So what is this blue all about? I do some research and find it’s a bit puzzling. Stories interlace and contradict.
Scholars write that at certain times in Moorish Spain, and other parts of the Islamic world, blue was the color for Christians and Jews, because only Muslims were allowed to wear white and green. In the Islamic world blue really was of secondary importance to green, but dark blue and turquoise decorative tiles were commonly used to decorate the facades and interiors of mosques and palaces, from Spain to Central Asia.
I read that dark blue is the traditional color for good karma, positive energies and protection against the ‘Evil Eye’, and that this goes for light blue as well, with the difference light blue is also the color of the sky, so it symbolizes truth. Hence, the blue doors prevalent in a lot of places around the world, especially in the Mediterranean regions, are likely there because they are believed to repel evil. Some say it also serves as a mosquito repellant because “mosquitoes only like yellow”, and that light blue is used to mark Andalucíans homes.
Blue are also the turbans worn by the men of the Tuareg people in North Africa, in protection against the sun and wind-blown sand of the Sahara desert. Instead of using dye, which uses precious water, the turbans are colored by pounding the fabric with powdered indigo. The blue color transfers to the skin, where it is seen as a sign of nobility and affluence. Early visitors called them the "Blue Men" of the Sahara.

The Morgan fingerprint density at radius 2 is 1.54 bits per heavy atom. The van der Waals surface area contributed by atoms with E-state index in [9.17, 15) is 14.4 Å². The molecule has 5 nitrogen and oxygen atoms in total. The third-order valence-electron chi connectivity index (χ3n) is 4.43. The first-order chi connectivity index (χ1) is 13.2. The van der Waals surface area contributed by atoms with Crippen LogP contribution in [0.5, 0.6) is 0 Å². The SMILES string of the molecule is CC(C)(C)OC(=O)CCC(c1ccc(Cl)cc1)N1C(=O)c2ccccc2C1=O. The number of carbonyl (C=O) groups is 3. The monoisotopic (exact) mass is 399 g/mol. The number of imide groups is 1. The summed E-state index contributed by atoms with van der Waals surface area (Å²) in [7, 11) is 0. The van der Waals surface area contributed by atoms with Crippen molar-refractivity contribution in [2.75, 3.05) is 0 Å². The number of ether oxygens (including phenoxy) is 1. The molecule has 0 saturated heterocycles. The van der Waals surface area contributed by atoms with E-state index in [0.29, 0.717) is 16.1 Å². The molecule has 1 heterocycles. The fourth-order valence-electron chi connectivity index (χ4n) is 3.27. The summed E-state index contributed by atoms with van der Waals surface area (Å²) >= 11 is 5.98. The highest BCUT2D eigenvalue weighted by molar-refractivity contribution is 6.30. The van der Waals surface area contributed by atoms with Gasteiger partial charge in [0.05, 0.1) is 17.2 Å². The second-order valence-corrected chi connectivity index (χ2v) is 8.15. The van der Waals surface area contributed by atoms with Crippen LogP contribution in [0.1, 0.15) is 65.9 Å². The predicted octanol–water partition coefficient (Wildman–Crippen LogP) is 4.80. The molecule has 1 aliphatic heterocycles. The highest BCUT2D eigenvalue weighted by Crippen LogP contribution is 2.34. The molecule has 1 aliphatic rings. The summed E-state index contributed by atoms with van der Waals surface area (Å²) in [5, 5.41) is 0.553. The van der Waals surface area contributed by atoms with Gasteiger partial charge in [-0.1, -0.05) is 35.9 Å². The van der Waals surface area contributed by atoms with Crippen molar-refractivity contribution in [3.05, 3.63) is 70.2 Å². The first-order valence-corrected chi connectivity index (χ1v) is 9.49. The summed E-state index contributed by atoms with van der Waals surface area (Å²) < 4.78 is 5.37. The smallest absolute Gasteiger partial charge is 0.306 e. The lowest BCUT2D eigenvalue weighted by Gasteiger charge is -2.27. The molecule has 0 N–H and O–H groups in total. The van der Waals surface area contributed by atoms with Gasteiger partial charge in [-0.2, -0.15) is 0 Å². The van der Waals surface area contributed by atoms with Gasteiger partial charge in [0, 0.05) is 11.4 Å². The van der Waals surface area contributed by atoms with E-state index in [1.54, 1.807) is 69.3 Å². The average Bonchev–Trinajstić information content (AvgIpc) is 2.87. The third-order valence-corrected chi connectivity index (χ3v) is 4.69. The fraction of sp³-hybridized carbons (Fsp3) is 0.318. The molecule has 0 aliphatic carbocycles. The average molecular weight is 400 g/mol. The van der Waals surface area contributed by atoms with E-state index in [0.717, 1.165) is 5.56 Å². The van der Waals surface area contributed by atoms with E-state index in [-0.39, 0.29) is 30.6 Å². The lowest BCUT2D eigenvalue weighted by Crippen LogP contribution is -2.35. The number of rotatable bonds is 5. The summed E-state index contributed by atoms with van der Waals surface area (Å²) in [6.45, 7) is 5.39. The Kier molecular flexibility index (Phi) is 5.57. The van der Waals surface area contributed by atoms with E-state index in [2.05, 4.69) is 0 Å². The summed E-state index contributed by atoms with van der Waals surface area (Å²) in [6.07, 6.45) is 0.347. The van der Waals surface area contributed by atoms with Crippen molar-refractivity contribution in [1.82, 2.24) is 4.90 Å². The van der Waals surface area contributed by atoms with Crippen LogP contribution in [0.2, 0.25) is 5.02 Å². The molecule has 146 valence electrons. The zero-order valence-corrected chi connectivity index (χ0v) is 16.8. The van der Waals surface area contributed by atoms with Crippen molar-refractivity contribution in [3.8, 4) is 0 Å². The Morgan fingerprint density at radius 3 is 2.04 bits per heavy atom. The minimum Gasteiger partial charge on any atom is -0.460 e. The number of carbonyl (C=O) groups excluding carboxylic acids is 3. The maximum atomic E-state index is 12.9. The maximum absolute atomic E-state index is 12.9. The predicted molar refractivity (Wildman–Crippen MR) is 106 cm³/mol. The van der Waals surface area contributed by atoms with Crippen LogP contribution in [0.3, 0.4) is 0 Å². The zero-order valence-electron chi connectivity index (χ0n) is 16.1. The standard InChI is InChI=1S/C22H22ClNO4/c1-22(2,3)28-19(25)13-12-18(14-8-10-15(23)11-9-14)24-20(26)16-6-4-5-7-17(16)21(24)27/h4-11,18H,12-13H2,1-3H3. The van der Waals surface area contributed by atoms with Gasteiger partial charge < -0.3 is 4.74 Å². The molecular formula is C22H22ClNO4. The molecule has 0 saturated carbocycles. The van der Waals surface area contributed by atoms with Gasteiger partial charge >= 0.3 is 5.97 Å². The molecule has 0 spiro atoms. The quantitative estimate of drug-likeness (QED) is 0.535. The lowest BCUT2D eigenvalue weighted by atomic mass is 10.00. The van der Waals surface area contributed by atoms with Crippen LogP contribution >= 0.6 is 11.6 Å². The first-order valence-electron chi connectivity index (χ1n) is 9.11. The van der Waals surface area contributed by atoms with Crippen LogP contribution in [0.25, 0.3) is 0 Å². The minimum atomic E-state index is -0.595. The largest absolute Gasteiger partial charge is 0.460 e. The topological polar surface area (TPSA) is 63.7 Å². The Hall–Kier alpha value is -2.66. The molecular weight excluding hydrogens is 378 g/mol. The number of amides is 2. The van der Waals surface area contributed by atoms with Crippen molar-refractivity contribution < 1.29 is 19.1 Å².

On the other hand, in the western hemisphere blue is associated with labor and the working class. It is the common color of overalls, blue jeans and other working costumes.
Then again, someone with ‘blue blood’ can also be a member of the nobility. I find out the term comes from the Spanish sangre azul, and is said to refer to the pale skin and prominent blue veins of Spanish nobles.
And, of course, blue is commonly used in Spain, as in several other cultures, to symbolize boys, in contrast to pink, which used for girls. It’s just that in the early 1900s, blue was the color for girls, since it had traditionally been the color of the Virgin Mary, while pink was for boys as it was akin to the color red considered a masculine color.
I could go on. Ultramarine, cerulean, cobalt blue, Prussian blue… In ancient days blue thread was actually made from a dye extracted from a Mediterranean snail, hilazon, but the garment had to be exposed to the sun, the ultraviolet light, which transformed the more purple colorant to unadulterated blue. Most blue pigments were made from minerals though, especially lapis lazuli and azurite. It was crushed, grounded into powder and mixed with egg yolk and other binders - and made into striking rich blues of all shades and nuances.
History can be gorgeous, subjected to the sun, the time, layer after layer, and eventually blended with contemporariness’. I acquire another blue gandora and stride the streets one more time, before taking the ferry back, across the blue Mediterranean Sea..